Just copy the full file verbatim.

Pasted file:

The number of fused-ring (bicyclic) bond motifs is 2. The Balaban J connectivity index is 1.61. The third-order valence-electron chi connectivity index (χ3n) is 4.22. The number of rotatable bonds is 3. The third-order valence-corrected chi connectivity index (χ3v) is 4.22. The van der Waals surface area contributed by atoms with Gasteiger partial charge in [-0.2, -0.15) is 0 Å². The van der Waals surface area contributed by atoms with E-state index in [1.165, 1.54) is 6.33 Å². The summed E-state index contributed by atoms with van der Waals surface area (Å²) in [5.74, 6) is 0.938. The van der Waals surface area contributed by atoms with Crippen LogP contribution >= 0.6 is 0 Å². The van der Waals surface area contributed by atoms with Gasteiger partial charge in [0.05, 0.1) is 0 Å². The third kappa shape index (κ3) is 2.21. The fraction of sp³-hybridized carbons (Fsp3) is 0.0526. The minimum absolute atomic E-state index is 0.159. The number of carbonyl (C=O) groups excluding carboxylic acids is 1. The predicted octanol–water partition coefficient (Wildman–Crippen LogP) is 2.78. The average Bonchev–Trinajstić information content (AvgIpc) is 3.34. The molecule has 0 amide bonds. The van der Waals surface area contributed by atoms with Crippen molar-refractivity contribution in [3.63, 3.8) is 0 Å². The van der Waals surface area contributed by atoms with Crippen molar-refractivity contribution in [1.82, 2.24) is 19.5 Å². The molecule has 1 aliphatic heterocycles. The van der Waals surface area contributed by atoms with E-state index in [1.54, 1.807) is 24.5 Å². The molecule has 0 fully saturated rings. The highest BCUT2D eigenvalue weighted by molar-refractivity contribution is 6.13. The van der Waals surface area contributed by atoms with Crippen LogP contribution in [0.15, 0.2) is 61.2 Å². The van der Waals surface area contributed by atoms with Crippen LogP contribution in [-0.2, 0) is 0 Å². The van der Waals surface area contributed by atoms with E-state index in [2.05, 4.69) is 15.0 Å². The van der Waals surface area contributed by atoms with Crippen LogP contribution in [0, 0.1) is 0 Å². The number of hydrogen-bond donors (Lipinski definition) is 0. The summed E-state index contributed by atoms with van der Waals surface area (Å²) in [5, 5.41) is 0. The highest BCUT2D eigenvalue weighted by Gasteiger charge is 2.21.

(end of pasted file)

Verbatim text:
The number of fused-ring (bicyclic) bond motifs is 2. The Balaban J connectivity index is 1.61. The third-order valence-electron chi connectivity index (χ3n) is 4.22. The number of rotatable bonds is 3. The third-order valence-corrected chi connectivity index (χ3v) is 4.22. The van der Waals surface area contributed by atoms with Gasteiger partial charge in [-0.2, -0.15) is 0 Å². The van der Waals surface area contributed by atoms with E-state index in [1.165, 1.54) is 6.33 Å². The summed E-state index contributed by atoms with van der Waals surface area (Å²) in [5.74, 6) is 0.938. The van der Waals surface area contributed by atoms with Crippen LogP contribution >= 0.6 is 0 Å². The van der Waals surface area contributed by atoms with Gasteiger partial charge in [0.05, 0.1) is 0 Å². The third kappa shape index (κ3) is 2.21. The fraction of sp³-hybridized carbons (Fsp3) is 0.0526. The minimum absolute atomic E-state index is 0.159. The number of carbonyl (C=O) groups excluding carboxylic acids is 1. The predicted octanol–water partition coefficient (Wildman–Crippen LogP) is 2.78. The average Bonchev–Trinajstić information content (AvgIpc) is 3.34. The molecule has 0 amide bonds. The van der Waals surface area contributed by atoms with Crippen molar-refractivity contribution in [3.63, 3.8) is 0 Å². The van der Waals surface area contributed by atoms with Crippen molar-refractivity contribution in [1.82, 2.24) is 19.5 Å². The molecule has 1 aliphatic heterocycles. The van der Waals surface area contributed by atoms with E-state index in [1.54, 1.807) is 24.5 Å². The molecule has 0 fully saturated rings. The highest BCUT2D eigenvalue weighted by molar-refractivity contribution is 6.13. The van der Waals surface area contributed by atoms with Crippen LogP contribution in [0.15, 0.2) is 61.2 Å². The van der Waals surface area contributed by atoms with Crippen LogP contribution in [-0.2, 0) is 0 Å². The van der Waals surface area contributed by atoms with E-state index in [2.05, 4.69) is 15.0 Å². The van der Waals surface area contributed by atoms with Crippen LogP contribution in [0, 0.1) is 0 Å². The number of hydrogen-bond donors (Lipinski definition) is 0. The summed E-state index contributed by atoms with van der Waals surface area (Å²) in [5, 5.41) is 0. The highest BCUT2D eigenvalue weighted by Gasteiger charge is 2.21.